2007 Reaffirmation Teams
4.4 - 2007 Reaffirmation Teams
The institution demonstrates that program length is appropriate for each of its educational programs.
The University of Texas at Dallas (UT Dallas) demonstrates in its catalogs and in practice that the degree programs have the proper length. The undergraduate catalog and the graduate catalog detail the curricular requirements for each degree program offered by the university. As stated in the response to Principle 2.7.1 , all baccalaureate degree programs require a minimum of 120 semester credit hours, and all master’s degree programs require a minimum of 30 semester credit hours. The Texas Higher Education Coordinating Board (THECB) and The University of Texas System (UT System) received and approved the justification for all program requirements at the time that UT Dallas requested approval of each program .
The time to degree or program length of the educational programs at UT Dallas is determined by the number of credit hours required for the programs and by the course load a student completes each term. The average baccalaureate degree at UT Dallas requires approximately four to five years for the typical full-time undergraduate student. This figure is in line with the assumption that the typical American baccalaureate degree requires between 130 and 180 credit hours, according to the publication “If You Want to Study in the United States .” According to the UT System Office of Academic Affairs, the average number of credit hours completed by students at UT Dallas for a baccalaureate degree was 141 for fiscal year 2005 graduates, and the average number of semesters required was 10 . Of all the students graduating with a baccalaureate degree in fiscal year 2005, nearly 40% had transferred to UT Dallas with over 60 credit hours.
At UT Dallas, all baccalaureate degree programs require a minimum of 120 semester credit hours; of those programs, fourteen require more than the 120 hour minimum. Within the School of Engineering and Computer Science (ECS), the six baccalaureate programs requiring more than 120 hours include the extra hours to ensure compliance with the requirements of The Accreditation Board for Engineering and Technology (ABET)  and the mandatory 51 upper-division credit hours required by UT Dallas for degree completion. One new ECS program recently added also requires above the minimum, again to ensure compliance with ABET standards. Within the School of Natural Science and Mathematics (NSM), eight of the 13 baccalaureate programs require beyond the 120-hour minimum. These additional hours provide students a firm foundation in the major core, allow some flexibility in a choice of major-related electives, and provide the opportunity to ensure compliance with the 51-upper-division-hour rule for graduation. The complete degree matrix with the minimum credit hours for every degree program is included in the supporting documents .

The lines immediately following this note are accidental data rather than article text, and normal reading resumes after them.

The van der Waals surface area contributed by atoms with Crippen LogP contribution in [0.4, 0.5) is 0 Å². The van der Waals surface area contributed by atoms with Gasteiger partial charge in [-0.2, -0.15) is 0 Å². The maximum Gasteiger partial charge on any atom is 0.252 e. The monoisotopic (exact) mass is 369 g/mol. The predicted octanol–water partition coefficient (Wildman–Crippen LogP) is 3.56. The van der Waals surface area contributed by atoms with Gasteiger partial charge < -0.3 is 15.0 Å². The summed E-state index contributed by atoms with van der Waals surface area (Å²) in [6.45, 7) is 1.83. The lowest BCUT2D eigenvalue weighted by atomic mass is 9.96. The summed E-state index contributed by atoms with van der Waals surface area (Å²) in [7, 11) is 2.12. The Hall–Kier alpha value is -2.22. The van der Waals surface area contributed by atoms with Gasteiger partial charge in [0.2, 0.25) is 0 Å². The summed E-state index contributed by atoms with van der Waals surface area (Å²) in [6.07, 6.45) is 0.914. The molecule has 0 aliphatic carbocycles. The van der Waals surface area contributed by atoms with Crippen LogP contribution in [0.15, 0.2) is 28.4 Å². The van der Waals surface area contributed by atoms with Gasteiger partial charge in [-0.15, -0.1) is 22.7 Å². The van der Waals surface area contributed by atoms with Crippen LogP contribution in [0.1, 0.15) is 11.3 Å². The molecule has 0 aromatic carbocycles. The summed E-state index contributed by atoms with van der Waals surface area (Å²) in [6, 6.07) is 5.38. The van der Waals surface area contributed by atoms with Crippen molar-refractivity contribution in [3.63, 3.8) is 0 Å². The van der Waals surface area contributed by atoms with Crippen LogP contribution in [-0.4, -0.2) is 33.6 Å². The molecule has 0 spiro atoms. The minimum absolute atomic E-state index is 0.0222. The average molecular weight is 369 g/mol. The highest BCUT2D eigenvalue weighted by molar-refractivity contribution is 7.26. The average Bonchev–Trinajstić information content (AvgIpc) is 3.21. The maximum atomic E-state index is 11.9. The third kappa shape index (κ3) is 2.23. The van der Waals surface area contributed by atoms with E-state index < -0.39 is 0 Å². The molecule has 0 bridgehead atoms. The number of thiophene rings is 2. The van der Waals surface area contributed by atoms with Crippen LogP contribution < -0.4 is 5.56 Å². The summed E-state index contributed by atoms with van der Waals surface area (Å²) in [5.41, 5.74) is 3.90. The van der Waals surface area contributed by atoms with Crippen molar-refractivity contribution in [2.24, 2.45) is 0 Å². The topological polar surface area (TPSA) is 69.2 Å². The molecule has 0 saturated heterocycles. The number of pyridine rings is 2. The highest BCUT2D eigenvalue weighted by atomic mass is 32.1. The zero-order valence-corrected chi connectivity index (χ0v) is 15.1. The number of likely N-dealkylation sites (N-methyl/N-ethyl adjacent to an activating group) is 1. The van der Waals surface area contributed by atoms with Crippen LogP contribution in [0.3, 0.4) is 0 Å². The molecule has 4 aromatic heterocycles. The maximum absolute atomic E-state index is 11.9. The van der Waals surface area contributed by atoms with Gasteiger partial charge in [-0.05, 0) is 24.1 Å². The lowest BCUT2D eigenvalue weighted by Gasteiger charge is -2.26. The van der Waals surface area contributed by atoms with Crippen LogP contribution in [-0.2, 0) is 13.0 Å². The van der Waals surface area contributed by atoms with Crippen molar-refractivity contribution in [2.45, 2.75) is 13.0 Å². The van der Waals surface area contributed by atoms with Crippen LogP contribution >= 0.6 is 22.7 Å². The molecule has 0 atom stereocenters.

All baccalaureate degree programs are included in the undergraduate catalog , which is available in hardcopy or online for students and the public. An example of the degree plan and course requirements for the baccalaureate degree in electrical engineering shows the manner in which course requirements are displayed to students, thus indicating how the various courses relate to the basic requirements for graduation . Similarly, all graduate degree programs are included in the graduate catalog , which is also available online and in hardcopy. An example of the degree and course requirements for the M.A. degree program in interdisciplinary studies includes a description of the primary requirements, including the 12-hour concentration and the six-hour capstone experience . This 36-hour program provides students a firm foundation in their chosen area of study and allows them some flexibility in studying outside the core as well. Each master’s degree program at UT Dallas requires 30 hours at a minimum but may require as many as 54 hours for the master of fine arts in arts and technology  or 51-68 hours in the master of science in electrical engineering program wherein a student chooses a specialization area such as microelectronics or telecommunications .